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Unformatted text preview: Milli!) y = 6x sin x MEBKS d . 5% = ex(smx + cosx) d3 . ﬁ=ex(smx+cosx+cosx—sinx)=2excosx C1 3 ng-g = 2ex(cosx —-sin x) 141 X .- - x . dx4=2e (cosx—smx—smx-cosx)=-4e smx=—4y C] (b) Hence a}; - «14 dix d4 dix 2 dx8 - cix4 ( dx“) —'dx4 (—4)!) _ _4dx4 - (-4) y - 16y Cl and the conjecture P(n) is that d4“! _ n dx4“ - (—4) y. C2 4 (c) The statement P(n) : gig = (—4)ny is true for n = 1 from above. C1 41: Assume P(k) is true, k 6 IN, i. e. 313% = (—4)ky. Then di‘iﬂ’xndi (1‘ka _ 24. k _ ktﬁx- k MM, — dx4 ( wk) — M r (4) y) — <4) dx4 - <4) (—4)!) d4(k+l) {(+1 and so d~2x4(k+l) = (—4) y. Hence P(k) : P(k+l) and so by induction P(n) is true for all n E IN. R4 ---..-------—----—_--- _--_-----------_—_--—------_--—--—— ............................................................ (ii) The tank has dimensions L (length), w (width) and h (height) 0?) (a) If tan 9 < {1; the volume of water spilled is L X Area upper m’angle 2 =LX%w.wtan9=l—l-§-Eilg R3(AG) (b) If tan 9 > £ the volume of water spilled is L X Area trapezium =L>< {wh—.17h.hcot6}=L7-1={2w —hcot9]. R3,c2 2. L1:X2_l=-YT—§=z—I:L2:3-x =2 “3:2“ was Id (21) L13 X=l+2l L2 x=3_4p V=3+3X y=§+§u Z=l+2k z:..l+2u andso __) 1 2 .._) 3 —-—4 l't=( 3]+7t( 3) r2=(3/2)+u[ 3/2) C1,C1 l 2 -1 2 (b) For [I and L2 to intersect we must have ZA+4tL=21 BK- git: —%; 2k—2u=—Z. Adding the first and the third equations gives l =% and hence it = -% which do not satisfy the second equation. Hence the lines do not intersect. M1, R1 (AG) The lines are not parallel as the dirctiOn vectors are not in the same direction. Cl (c) A plane that is perpendicular to L3 has the equation -4x+%y +Zz=d and d can be chosen so that the plane contains (1, 3. 1). For example d = g and the planeisthen 8x—3y—42+5=0i MLAI 2 -4 . 7’ I? 3 1 (d) 3]>< [3/2]: = {—12 =3£~4 MLAI 2 2 2 3 2 15 . s —4 3/2 2 —«) —-9 —-) —> (e) The distance is l(r1 — r2 ). nl where n isaunitvecror in the direction (1, — 4. 5). Hence it is —2 l ——————————l 3/2 . [—4 =—2- = L42 . M2,A1 2 2 5 (ii) Taking a coordinate system with origin at the beacon then the vecmr representing the path of the aeroplane is shown in the diagram below. A vector in the direction of the ﬂight path is V: (0—6)i+(8—0)j+(5—5)k=—6i+8j R1.C1 . . . . . IPX Vi . , The distance from the origin to the line rs—l—V—r— where P is any pom: ion the line. Taking P as 6i + 5k then i j k PX V: 6 0 5 =—40i——30j+48k MLAI —6 8 O .andso IPX vi: «1402+ 302 + 482 = J4804. C2 Since IV I = V36 + 64 =10 then MAﬂS I P X V I 4804 t V l = 10 = 6.931. Hence the closes: the plane comes to the beacon is 6931meu-es. . M1, A1 I p(X)= 1+x2. OSxSk. 0, x>k. To be a probability density function , m k jp(x)dx= lfx2=1=mk=1=k=m1=ua R1,C1 .00 Then, :2lex 1 m1 p=d[l+xz dx :- 7 loge (1 +x2) o - 0.616 MLAI and , m1 1 2 x2 2 - m 2 6 == 1+x2dx—|.I. - (x—arctanx)0 —;,L = 0.17841. Thus 0' = 0.422. ' M2, A2 (ii) (a) The two component heater will operate if one or both of its components MARKS work when the heater is switched on. Thus P ( two component heater works ) = (l —q)3+ 2q(l ~q) =l-q3=(l—q)(l+q). Rl(AG) The feur component heater will operate if two, three or four of its components work when the heater is switched on. Thus P ( four component heater works ) =(1— m4 + 4q(1-q)3 + 6q2(1-q)2 =(1—q)2t1—2q+q2+4q-4q2+6q21 =(l—q)2{1+2q + 3q2} =t—4q3 +3q4 R1,Cl (b) The heaters are equally likely to operate when l—q2 = l—4q3 + 3q4 or when l-q2 — l—4q3 + 3c;4 = 0, i e (3Q2 — 4q + 1)qz = 0. R2, Cl But the heaters are equally likely to operate if q = 1 and so (1 — q) must be a factor of the above polynomial and so it can be written as (q — 1) (3q - m2 = 0. Thus-the heaters are equally likely to work if q = 0% or 1. C2 (c) For% < q < l. l -— q2 > 1 — 4q3 + 3q4 and so the two component heater i is more reliable. For the remaining values, 0 < q < ~1- , the four component heater 3 is more reliable. 4 (i) (a). The curves of)! = v7: , and y = 6 — x intersect when «[2 = 6—x =>x =4orx = 9. The curves of y = v7: , and y = c interseCt when x = c2 and the curves of y = 6 —x and y = c intersect atx = 6 — c. Hence the region is C3. one mark for each boundary (b) The required area is then 4 3th- —c ldx + % (2-c)(6—c~4) C- 4 3 3 ; 3t n—cx 2 + %(2—c)2 c 2 . l = ng—c’)—c(4-c2)+ E tl—c)2 22 c2 c3 =_T-6C+'2'+'3—- M3,A3 (c) When 0 = 2 the line y = c goes thrOugh the point of intersection of the other two curves and so the area is zero. Setting c = 2 in the above expression gives 7 .. _ 24-6X2+%+§=44 72+12+16 =72 72_0- R3 3 3 6 6 ‘ (ii)(a) The area of sheet metal required for one can is equal to the surface area of the can and the surface area is A = area of ends of can plus area of rectangle used to form cylinder = 2M3 + 27trh. C1 (b) Now the volume of the can is equal to area of base times the height and this is 500cm3. Thus rtrzh = 500 = h = §0_<2) 1tr and substituting for h into A = 2m (r + h) gives A = 2m{r + 599i = 2m2 + 1000. M2, A2 7cr2, r Now r must be is positive and S is a continuous function of r. It is seen that as r-—>0,A —>°o, andasr—aoo, A -->°°. Hence A has no maximum value, any stationary point of A will be a minimum. R] (c) Differentiate A with respect to r to give 9&- = 41tr — 1000 dr 1'2 and setting this to zero gives 4an = 1000 => r= 31° . M2,A1 at: This is the only Stationary point and so it musr be a minimum“. 7/3 R] Then, since h = 50—3 , it follows that h = 500 (4102/3 = 3153—- = 3-9- . C2 itr lOO‘lt 3 n \l 47: ** Alternatively, <23. - a i 2000 dr2 r3 2 X 41: and when r: 10 this has the value 4n +—O—(i%O—O—-— = 121: 3 V41: and since this is positive, the point is a minimum. 5(a) Given M be the set of2 X 2 matrices [1, A. B. C, D E} where I is the MM identity matrix and the others are A=(?\$)~B=(-?J),C=("6‘Dv0=(‘iVD,E=(-ii then by matrix multiplication the operation table is E E D C B C4, less 1 per A error. I To be a group under matrix multiplication the operation has to be associative, given, there has to be an identity element and each element must have an inverse. C3 Clearly I is the identity element and from the operation table the elements I, A, D, C, B and E are the inverses of I, A, B, C, D and E respectively. R2 From the table it is clear that AB = C but BA = E and as C at E the group is not abelian. R3 (b)There are six (3!) permutations of the numbers 1,2 and 3 and so S3 has six elements. These are the given ones 1 2 3 1 2 3 P1= [123 P2: [231] and the others are Pa=[ii‘i P4=[i§3] Ps=[§§i PﬁHii] C4 The group table is pi p1 p3 p4 p5 'p5 P1 Pl P2 P3 P4 P5 P6 P2 P2 P3 P1 P5 P6 P4 P3 P3 P1 P2 P6 P4 P5 P4 P4 P6 P5 P1 P3 P2 (34.1555 1 per P5 P5 P4 P6 P2 P1 P3 311'“ P6 P6 P5 P4 P3 P2 P1 (c) Two groups G, and G; are isomorphic if there is a one to one correspondence f ; G1 -—> (32. satisfying f(a + b) = f(a) 9 f(b) for all a, b 601 where =- and 9 are the operations associated with 01 and 02 respectively. C3 From the two group tables above an isomorphism between the group in (a) and the group in (b) is p1—-)l. p2-—)B. p3—)D, p4-9A, p5——)E, p5—>C. C3 (Markers : See note at end of solution on next page) (d) Denoting the operation of composition by J and considering the two elements . - l 2 3 _ l 2 3 5“ [132...]a“d52‘ [321...] in which each number after 3 is unchanged, we obtain sx=sz= [Hi :i:] with all other elemnts unchanged but 2 3 ... t 2 . .. ] Hence st '~‘ 53 at 53 c 51 and so the group is not Abelian. t; In particular S 3 is not abelian and as S3 is isomorphic to the set M in (a) under multiplication. that group is not abelian either. (c) From the group table in (a) it is seen that AE=DandD—1 = B =EA = 13—1 A—l. This suggests that if x and y are elements of a group G then (xyrl = fl K‘l- Consider the operation 0000"1 X‘1 ) = X( y y“) X*1 by associativity, =xe x‘1 = x x‘1= and so the suggested result is true for all groups. Note It is possible that some candidates will have a group table that is the mirror image of the one given, mirrored about the main diagonal, as a result of taking the compositions in the reverse order. For example, in the above table p2p4 is 134 ﬁrst then p2, to give p6 . In the other order the result would be p5. Award the marks provided the same approach is consistently applied. MARK§ C1 C1 R2 R2 C2 R2 R4, split at discretion 6 (i) Starting at E. though any junction could be the starting point. use the edge M.__ARK§ EF, the one of minimum length. Then take the edge of minimum length from E or ' F. other than EF. This is EH (or it could be FC). Then take HI, the edge of minimum length from E, F or H. In this way we obtain the minimum spanning tree EF, EH, HI, FC, HG, CB, BD, DA M5, C5 split with a total length of 1+ 3 + 2 + 3 + 4 + 4 + 3 + 2 = 22. at discretion C1 0 } C1 0 There are thus two ways of getting from v1 to V4 using two edges. R1 Squaring again gives 2 0 0 2 2 0 O 2 8 O 0 8 ~[333] [333]- [3333] ex 2 O 0 2 2 0 0 2 8 0 0 8 and there are thus eight ways of getting from v1 to V4 using four edges. R1 HenCe the tatal is ten ways. C1 (b) If the adjacency matrix A is raised to the power k then the number afj) in the matrix Ak is the number of ways of getting from the vertex v,- to the vertex v,- using exactly k edges. This result can be used to find the shortest path from the vertex v; to the vertex Vj by successively calculating the matrices A, A2, ' R4, split at A3, ..... , until there is a non zero number in the (i, j)th place in the mam‘x. discretion. (iii) Since the matrix is 5 X 6. there are 5 vertices and 6 edges. The element bi,- MARKS in B is 1 if the edge ej is incident with the vertex v; and zero if nor. Hence the graph is of the form C4 C6. Split at discretion (iv) There is an Eulerian path since there are exactly two vertices with odd degree. namely those with the totals 5 and i. The rest are even. C3 There is no Hamiltonian circuit since there is only one edge from V3, so a circuit cannot continue beyond there. C3 The sum of the column totals is 42, and this is twice the number of edges. Hence the number is 21. _ R2 Then, there are l0 columns corresponding to 10 vertices and from Eulers formula, if the graph is planar, V—E +F=23 lO-21+F=2=>F=13. R2 7(a) Model : X1 is Poisson with mean 5. LARKS (i) Prtx. =0) = 5‘5 =0.0()67 (:2 (ii) Pr(X1 > 10): Pr(X12 ll)= 0.0l37 C2 The total weekly amount in sales is 31X] where a] is 200. . The mean is alE[X1] = 200x 5:1000 c2 7 The variance is a'l' Var [X1]: (200)?- X 5 = 200,000 C2 For both models the mean is at E[X‘] + a2 Elle = (200 X 5) + (250 X 3) = 1750 C2 7 . and the variance is a? Var [xx] + a5 Var [x2]: 200,000 + 187,500 = 387.500 C1 giving a standard deviation of 622.49. All results in dollars. Cl (b) Model : X A is NQLA , 6A2} .. 6A2 2» XA isN(uA,—— ). C3 "A Now SEA = 57.5 is a reading of YA and 942 is unknown estimate using sA = 3.7. Then t ___ xA ” “A SA / \l “A is a reading of t with nA — I = 24 degrees of freedom. C3 The 95% conﬁdence interval for HA is SA X t tongs (14 d.f.) A V "A and for the given values this is 3.7 57.5 i 2.06 X —~--- ‘1 25 = 57.5 i- 1.52 and so the conﬁdence interval is (55.98, 59.02). C4 Since the 11A value of 60 is not included in this 95% interval the assumption of a mean service time of 60 minutes is not accepted. C2 Note to markers: Candidates may have been taught to use the unbiased estimat for the variance, namely (3.7)2 X g . If this is used the interval becomes (55.94, 59.06) and full marks should be awarded. (c) Assume that 2A is NmA , A- )and that is is NmB . —B:- ) C2 n i A B Assume further a common variance 62. .. _ _ 62 63 Then XA —- X315 NmA -uB,n— + ) C2 A “3 Estimate the unknown 02 by the pooled van'ance escimate MARKS 2 2 52: (nA — USA + (nB — 1)sB C" n + n — 2 A B The 95% conﬁdence interval for Li - “B is i». — RE i to_025(nA + rh-2)Xs and for the given data this becomes 57.5 —‘61.71- 20st \H- + ‘16 7 = —4.2: 20st 1‘36 where a 1 52 = 24 X (3.7)‘- 4;- 19 X (3.1)* = 11.887 and so 3 = 3.45. M3, A2 Hence the interval is ‘ 54.2 i 2.02 X 3.45 x % = 4252.09 or (—6.29, —2.11). C2 The postulated value of “A - “B = 0 does not lie in this 95% interval and so the hypothesis that [a = “B is rejected at the 5% signiﬁcance level. C2 0° S(i)(a) Given the series Zn“ . let {(1) be such that f(n) = Lil for all n Elli . n=l If ﬁx ) is positive. continuous and decreasing for x 2 1 then the series converges 00 if [fan dx is ﬁnite and diverges otherwise. Taking the function to be x f :: (I) x2+l then clearly it is positive forx 2 1, it is continuous and 0° 0° I x 1 2x 1 limit 2x {[12+1dx _ ilfo-i-ldx- it—wo 12+1dx l 1 limit I 1 limit 1 = i [goo logc(t2+ l) l = - m logt - 510%.? The natural logarithm tends to inﬁnity asx tends to inﬁnity and so the mt teml does not exist. Hence the series diverges. (b) The series 2 LP converges if p > 1 and diverges if 0 < p S 1. n=1 n 00 Setting p =% yields the series 2 ‘71.; which diverges. on 00 B com arison Z < Z —1- y p a 7+ \f- n=1" n=l n . 1 Since O< _<— nelN, . 2 + *l n ‘5 W 1 . . . but even though 2 —- diverges this tells us nothing about the series. n=l ‘5 OO 2' I _. However setting p=1. and comparing 2 _ with n=12+~In n_122+~Jn co 1 . . 1 1 - t tht2+ <n=> >-forn>4. “:1, n 1 IS seen a ﬁ 2 + \I-ﬁ n 00 W 1 Hence, 2 _ > Zoo ~ “:1 2 + ‘jn “:1 n . 1 . l and as the series - diverges, so does .. “:1 n “=1 2 + \In Alternatively, the comparison test with p = 1/2 can be used by considering WT: < 2/(2+\/Ti)forn>4. MARKS C2 M2,A1 C1 M2,C2 R4, split at discretion (ii)(a) The first two terms ofthe Taylor series for f(x) about a point .tn are MARKS fix) = f(In) + ix “ In) F0511) C2 and if we denote this by p(:c) we obtain PC!) = ﬁxn) + (X " In) f“(/tn) = 0- If xn+1 is a real number such that p(1n+t) = 0 then ﬁx“) + (X n+l “ In) f’(Xn) = O and solving for x n+1 yields ﬂirt). t'txn)‘ Given a value x0. the above expression generates the sequence x0, x1, x2. ..... . This is the Newmn Raphson iterative method for approximating a root of ﬁx) . R2, C2 xn+l=xn ‘ (b) Applying the above method to the equation x2 — c = 0 gives X - C 1 C _ ._“__.__. - - __ xn+l -xn " an " 2 {In + xn} . C3 Then, adding or subtracting NF: from each side gives 1 c 1 2 Xn+i iv; = §{Xn + x-n}i‘lE =‘2_x;{xni'2‘]EXn +0} = 7;; (xn i m2 C3 Taking the ratio of the above expressions gives Xn+!—‘J‘E=Xn-‘jzz C2 Xn+1 + \IC Xn + '\/E and similarly — -- 2 “Ln—Li; = _ﬂ;L_-__‘j_‘i C2 xn + \lc xn-1+ \lc ‘ and so putting these together yields - - 2 2 x9” — xii: xn-i - \lg C2 an + \10 xn_1 + ~1c Repeating this process eventually gives Xn+1 — ‘12 =VX“ "" "1-6 2n+1 c3 Xn+1 + \I c xo + «I c ‘ Then, ifxo > 0, the ratio Fifi—E- < 1 and so as n increases the right hand x0 6 side of the above tends to zero. Hence the left hand side tends to zero and so R3 1n+l "’ J5. ...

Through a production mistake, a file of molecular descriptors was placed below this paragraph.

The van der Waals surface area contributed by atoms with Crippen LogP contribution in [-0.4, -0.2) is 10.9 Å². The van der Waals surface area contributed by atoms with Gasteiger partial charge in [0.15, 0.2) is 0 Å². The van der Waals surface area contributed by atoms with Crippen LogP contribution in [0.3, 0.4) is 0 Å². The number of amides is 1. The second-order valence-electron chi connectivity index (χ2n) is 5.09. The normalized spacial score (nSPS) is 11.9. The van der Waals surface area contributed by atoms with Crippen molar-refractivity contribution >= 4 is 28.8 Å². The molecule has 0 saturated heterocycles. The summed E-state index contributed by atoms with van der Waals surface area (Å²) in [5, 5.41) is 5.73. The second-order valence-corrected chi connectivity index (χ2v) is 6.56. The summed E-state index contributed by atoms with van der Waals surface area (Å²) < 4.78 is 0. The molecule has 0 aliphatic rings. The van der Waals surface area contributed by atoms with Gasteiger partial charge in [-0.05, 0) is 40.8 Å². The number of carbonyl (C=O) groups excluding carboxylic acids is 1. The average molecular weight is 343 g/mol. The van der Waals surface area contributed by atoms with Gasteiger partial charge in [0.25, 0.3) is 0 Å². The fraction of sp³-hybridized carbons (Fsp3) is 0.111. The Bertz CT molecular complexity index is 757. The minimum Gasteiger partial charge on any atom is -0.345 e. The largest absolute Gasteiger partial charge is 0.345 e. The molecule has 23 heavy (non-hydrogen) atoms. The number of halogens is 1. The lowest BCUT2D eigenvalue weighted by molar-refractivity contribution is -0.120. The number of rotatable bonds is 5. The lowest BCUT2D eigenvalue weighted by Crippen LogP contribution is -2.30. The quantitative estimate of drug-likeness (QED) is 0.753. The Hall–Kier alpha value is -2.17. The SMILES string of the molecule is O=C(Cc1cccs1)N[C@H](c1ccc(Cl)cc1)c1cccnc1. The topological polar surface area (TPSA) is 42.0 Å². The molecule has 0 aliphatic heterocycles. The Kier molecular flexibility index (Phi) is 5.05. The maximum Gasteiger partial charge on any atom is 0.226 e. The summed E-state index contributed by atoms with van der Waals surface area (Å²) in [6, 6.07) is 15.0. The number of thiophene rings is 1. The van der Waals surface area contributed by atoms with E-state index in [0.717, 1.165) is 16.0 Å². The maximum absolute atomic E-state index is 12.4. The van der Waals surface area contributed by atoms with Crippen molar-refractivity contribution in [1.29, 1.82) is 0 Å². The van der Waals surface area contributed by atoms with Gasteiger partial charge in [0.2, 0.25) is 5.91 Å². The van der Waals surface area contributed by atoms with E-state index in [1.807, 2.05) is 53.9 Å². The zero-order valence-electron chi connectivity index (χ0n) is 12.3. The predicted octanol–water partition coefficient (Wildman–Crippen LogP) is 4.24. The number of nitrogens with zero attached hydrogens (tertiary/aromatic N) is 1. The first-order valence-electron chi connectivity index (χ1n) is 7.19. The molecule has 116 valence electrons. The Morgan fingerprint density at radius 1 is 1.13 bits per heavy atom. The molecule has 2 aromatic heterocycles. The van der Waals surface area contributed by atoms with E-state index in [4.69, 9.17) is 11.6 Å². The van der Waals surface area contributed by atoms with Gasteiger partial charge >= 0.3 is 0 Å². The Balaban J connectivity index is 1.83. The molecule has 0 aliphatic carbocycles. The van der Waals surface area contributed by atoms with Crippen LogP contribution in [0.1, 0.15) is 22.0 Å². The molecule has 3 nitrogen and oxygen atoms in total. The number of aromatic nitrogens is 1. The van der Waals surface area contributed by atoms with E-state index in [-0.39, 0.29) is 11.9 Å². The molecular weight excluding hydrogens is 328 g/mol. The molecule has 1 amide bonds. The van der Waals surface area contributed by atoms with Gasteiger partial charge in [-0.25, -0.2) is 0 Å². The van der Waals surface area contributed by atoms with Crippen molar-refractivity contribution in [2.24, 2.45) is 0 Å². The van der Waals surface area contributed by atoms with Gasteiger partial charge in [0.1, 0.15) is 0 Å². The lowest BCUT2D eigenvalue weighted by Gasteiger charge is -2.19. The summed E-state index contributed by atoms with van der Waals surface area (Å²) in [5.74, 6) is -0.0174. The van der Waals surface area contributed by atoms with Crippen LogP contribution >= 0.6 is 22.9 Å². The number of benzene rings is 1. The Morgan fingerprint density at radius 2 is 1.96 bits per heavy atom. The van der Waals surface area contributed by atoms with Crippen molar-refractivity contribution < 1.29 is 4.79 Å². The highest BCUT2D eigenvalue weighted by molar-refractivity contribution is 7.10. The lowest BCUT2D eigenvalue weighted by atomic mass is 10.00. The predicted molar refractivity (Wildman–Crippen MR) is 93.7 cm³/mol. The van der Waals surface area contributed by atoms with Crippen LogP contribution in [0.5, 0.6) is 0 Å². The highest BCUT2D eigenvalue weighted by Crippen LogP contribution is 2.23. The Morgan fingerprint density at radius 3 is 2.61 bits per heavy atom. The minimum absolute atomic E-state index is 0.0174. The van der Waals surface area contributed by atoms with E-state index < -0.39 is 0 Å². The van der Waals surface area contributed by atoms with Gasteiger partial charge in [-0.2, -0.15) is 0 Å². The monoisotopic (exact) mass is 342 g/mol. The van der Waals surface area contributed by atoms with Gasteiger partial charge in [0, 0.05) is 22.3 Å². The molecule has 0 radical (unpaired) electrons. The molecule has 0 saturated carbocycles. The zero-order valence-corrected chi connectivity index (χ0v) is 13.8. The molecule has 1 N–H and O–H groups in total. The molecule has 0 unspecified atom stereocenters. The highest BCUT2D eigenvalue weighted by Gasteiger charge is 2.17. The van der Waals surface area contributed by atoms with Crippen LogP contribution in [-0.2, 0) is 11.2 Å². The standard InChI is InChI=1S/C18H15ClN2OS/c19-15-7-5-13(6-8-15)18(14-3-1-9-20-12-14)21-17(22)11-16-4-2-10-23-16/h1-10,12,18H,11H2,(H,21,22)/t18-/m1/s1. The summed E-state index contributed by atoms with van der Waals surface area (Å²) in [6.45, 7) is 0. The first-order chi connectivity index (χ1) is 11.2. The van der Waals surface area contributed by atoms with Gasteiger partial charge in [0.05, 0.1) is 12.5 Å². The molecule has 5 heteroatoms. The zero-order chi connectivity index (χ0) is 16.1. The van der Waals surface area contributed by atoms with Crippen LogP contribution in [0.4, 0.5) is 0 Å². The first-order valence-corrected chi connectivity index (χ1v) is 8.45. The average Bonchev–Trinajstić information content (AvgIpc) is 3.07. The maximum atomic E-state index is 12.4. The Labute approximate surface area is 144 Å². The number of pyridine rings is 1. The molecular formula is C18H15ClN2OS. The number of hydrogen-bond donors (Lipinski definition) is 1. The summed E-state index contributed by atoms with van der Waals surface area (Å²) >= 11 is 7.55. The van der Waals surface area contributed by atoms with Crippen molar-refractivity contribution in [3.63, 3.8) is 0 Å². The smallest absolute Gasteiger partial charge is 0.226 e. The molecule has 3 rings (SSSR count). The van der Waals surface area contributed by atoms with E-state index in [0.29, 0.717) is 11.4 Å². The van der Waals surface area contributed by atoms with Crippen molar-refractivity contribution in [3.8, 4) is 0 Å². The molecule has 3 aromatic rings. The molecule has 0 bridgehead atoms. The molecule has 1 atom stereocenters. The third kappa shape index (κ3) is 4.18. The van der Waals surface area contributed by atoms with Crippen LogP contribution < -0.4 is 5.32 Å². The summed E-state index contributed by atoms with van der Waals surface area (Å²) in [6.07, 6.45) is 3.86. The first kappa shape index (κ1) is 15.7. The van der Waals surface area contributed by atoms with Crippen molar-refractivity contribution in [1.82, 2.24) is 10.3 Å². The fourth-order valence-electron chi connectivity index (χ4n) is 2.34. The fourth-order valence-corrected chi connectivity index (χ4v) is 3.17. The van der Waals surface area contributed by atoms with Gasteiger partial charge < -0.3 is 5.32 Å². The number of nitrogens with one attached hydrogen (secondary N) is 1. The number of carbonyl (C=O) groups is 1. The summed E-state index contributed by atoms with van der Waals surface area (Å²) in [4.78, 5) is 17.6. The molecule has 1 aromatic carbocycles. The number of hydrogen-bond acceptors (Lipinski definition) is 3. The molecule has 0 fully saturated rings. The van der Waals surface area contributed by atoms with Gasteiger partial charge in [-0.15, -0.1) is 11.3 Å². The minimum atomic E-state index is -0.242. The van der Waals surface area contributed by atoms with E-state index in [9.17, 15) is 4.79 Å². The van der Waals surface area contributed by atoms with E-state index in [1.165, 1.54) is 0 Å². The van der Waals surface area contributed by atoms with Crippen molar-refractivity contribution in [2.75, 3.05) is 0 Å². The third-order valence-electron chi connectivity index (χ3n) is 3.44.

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Math HL Nov 95 p2 MARK - Milli y = 6x sin x MEBKS d 5 =...